The Time Machine Questions and Answers
by H. G. Wells

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Is there racism in The Time Machine by H.G. Wells?

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Brayan Effertz eNotes educator | Certified Educator

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On a first glance, it might seem that The Time Machine operates at least partly on racist assumptions in the depiction of the futuristic  beings, the Eloi and the Morlocks. The Eloi, pretty, graceful and golden-haired, might be taken as representative of some idealised Aryan race, and they certainly appeal more to the Time Traveller than do the savage, dark, cannibalistic Morlocks who literally prey on them. In terms of simple opposites, the Eloi could be regarded as the good, fair race, pitted against the evil dark-coloured Morlocks, the villains of the piece.

However, this distinction is based not on race, but on the class conditions of Wells’ own time and place, the distinction between ‘Capitalist and Labourer’, as the Time Traveller puts it. He goes on to draw a clear parallel between the underground-dwelling Morlocks and the working class of his own time:

Even now, does not an East-end worker live in such artificial conditions as practically to be cut off from the natural surface of the earth? (chapter 5)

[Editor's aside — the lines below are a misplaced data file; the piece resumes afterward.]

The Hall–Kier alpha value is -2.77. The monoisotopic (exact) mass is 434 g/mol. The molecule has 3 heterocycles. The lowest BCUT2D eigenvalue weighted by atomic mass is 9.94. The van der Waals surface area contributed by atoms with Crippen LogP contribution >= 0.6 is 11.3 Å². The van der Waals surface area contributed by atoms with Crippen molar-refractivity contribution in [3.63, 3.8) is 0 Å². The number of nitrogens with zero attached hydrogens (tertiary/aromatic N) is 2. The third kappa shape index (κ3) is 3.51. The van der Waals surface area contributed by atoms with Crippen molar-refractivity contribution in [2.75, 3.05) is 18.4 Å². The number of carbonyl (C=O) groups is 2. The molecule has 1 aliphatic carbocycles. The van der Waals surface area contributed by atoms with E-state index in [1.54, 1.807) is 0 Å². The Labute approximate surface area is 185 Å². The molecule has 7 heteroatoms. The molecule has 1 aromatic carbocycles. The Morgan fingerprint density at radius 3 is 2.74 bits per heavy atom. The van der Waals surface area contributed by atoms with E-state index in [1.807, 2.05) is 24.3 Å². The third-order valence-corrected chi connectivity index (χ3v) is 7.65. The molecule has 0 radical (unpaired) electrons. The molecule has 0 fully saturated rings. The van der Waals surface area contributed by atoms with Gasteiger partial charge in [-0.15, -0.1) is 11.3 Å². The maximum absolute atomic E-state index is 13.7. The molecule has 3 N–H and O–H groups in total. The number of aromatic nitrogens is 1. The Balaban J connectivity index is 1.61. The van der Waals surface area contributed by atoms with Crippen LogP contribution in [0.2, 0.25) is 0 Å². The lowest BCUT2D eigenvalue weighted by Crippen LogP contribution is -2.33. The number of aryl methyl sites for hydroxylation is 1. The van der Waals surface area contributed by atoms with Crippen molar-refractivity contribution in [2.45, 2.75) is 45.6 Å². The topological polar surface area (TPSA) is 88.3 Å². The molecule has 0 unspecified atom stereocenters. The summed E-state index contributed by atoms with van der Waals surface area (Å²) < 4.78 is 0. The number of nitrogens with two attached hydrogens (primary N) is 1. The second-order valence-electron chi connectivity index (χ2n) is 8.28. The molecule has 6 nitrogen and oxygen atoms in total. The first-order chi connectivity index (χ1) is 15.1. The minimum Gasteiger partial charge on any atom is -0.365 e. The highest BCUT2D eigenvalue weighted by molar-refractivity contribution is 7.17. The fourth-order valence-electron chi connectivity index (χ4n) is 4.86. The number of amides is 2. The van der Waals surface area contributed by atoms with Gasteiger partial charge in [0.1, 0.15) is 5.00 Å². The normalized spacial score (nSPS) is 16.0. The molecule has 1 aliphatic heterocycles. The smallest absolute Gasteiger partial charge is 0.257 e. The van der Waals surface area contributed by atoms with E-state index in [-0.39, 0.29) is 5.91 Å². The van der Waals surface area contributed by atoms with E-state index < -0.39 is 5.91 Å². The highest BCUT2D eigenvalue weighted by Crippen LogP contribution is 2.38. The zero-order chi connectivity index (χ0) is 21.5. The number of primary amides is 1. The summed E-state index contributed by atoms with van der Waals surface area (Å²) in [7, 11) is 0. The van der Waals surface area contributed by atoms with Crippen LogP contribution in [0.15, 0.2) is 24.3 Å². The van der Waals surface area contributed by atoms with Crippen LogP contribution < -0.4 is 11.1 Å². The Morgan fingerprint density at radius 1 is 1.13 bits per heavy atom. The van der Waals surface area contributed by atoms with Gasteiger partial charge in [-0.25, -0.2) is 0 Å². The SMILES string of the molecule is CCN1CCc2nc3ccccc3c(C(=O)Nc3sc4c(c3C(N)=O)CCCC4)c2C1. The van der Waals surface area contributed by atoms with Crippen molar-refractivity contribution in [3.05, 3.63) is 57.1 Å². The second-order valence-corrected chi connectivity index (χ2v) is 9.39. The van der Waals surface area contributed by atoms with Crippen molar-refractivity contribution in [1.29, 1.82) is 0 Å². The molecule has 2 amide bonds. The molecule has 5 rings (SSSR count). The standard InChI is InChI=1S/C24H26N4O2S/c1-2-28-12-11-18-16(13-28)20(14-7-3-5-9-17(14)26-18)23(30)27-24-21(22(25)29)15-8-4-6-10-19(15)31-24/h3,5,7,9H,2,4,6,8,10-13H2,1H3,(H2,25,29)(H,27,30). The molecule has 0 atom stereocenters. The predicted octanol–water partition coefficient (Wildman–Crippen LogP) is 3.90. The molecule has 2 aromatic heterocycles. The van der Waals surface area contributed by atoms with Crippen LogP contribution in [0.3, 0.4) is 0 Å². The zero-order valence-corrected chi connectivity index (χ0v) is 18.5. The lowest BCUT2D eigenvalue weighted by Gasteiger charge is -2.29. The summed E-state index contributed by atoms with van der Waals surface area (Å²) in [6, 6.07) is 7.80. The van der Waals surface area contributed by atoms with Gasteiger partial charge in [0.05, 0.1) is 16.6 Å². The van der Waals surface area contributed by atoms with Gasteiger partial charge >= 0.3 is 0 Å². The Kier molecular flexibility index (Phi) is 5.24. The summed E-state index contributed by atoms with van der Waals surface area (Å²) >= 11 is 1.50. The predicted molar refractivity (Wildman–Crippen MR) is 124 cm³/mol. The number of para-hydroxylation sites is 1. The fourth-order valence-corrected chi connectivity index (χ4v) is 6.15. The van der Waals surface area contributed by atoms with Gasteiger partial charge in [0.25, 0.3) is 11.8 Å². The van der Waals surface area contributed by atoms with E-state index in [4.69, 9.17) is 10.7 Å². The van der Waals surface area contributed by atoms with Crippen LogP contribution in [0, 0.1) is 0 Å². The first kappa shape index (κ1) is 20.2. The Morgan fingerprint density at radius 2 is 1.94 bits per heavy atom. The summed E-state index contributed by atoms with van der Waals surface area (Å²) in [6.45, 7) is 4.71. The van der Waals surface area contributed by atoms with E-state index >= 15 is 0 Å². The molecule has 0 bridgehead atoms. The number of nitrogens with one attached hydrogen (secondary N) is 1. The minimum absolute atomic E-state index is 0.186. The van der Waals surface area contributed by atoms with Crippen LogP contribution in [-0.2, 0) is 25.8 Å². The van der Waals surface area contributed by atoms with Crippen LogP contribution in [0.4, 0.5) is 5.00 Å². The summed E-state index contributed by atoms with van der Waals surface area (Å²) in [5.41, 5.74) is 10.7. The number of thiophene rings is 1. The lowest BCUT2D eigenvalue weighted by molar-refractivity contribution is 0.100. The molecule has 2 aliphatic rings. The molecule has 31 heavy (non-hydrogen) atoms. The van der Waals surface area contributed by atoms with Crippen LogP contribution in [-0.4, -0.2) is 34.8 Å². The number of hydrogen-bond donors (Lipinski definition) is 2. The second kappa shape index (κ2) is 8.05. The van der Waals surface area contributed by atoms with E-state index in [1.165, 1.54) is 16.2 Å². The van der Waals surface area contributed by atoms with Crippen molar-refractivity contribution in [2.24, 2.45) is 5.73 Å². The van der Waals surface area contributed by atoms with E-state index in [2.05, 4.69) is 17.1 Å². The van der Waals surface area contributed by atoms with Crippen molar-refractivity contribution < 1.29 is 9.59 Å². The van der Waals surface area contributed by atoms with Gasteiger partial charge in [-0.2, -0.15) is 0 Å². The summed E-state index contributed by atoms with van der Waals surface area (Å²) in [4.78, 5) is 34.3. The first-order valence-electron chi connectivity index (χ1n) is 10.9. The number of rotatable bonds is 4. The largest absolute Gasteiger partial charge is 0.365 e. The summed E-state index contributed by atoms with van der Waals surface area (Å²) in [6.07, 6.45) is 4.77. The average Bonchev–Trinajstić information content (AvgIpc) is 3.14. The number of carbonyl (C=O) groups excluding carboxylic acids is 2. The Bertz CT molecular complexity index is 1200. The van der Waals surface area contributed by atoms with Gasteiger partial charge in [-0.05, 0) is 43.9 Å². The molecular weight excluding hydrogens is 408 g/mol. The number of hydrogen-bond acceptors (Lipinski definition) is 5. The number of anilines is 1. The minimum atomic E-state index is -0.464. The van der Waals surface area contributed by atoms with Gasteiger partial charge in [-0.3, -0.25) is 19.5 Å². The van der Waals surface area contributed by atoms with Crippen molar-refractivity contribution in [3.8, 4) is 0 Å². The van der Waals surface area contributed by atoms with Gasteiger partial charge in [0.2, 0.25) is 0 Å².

This quote carries with it an implicit criticism of the social conditions of the time; the working class live in cramped and oppressive surroundings, cut off from ‘natural’ conditions. However the Time Traveller does not stray too far into social critique but gets on with the business of trying to outwit these savage descendants of the working class.

When considering the question of racism in the novel, we should also note that even if the Eloi and Morlocks were drawn on racist rather than social lines, they are both equally degenerate. If the Morlocks have become completely savage, the Eloi are no less animal-like in their own way; they are utterly feeble and lacking in all intelligence. The Time Traveller might feel more drawn towards them than to the vicious Morlocks but he is saddened at the wholesale decline of human civilization; and in this the privileged upper-class ancestors of the Eloi are as much to blame as the deprived forerunners of the Morlocks. In fact, they are probably more to blame, as they were the ones in position of wealth and power, the social elite who let everything go to waste.

To conclude, we can say that The Time Machine is not a racist novel. It might be possible to detect some racist overtones in the depiction of the Eloi and Morlocks, but their portrayal is grounded on notions of class difference rather than racial difference.

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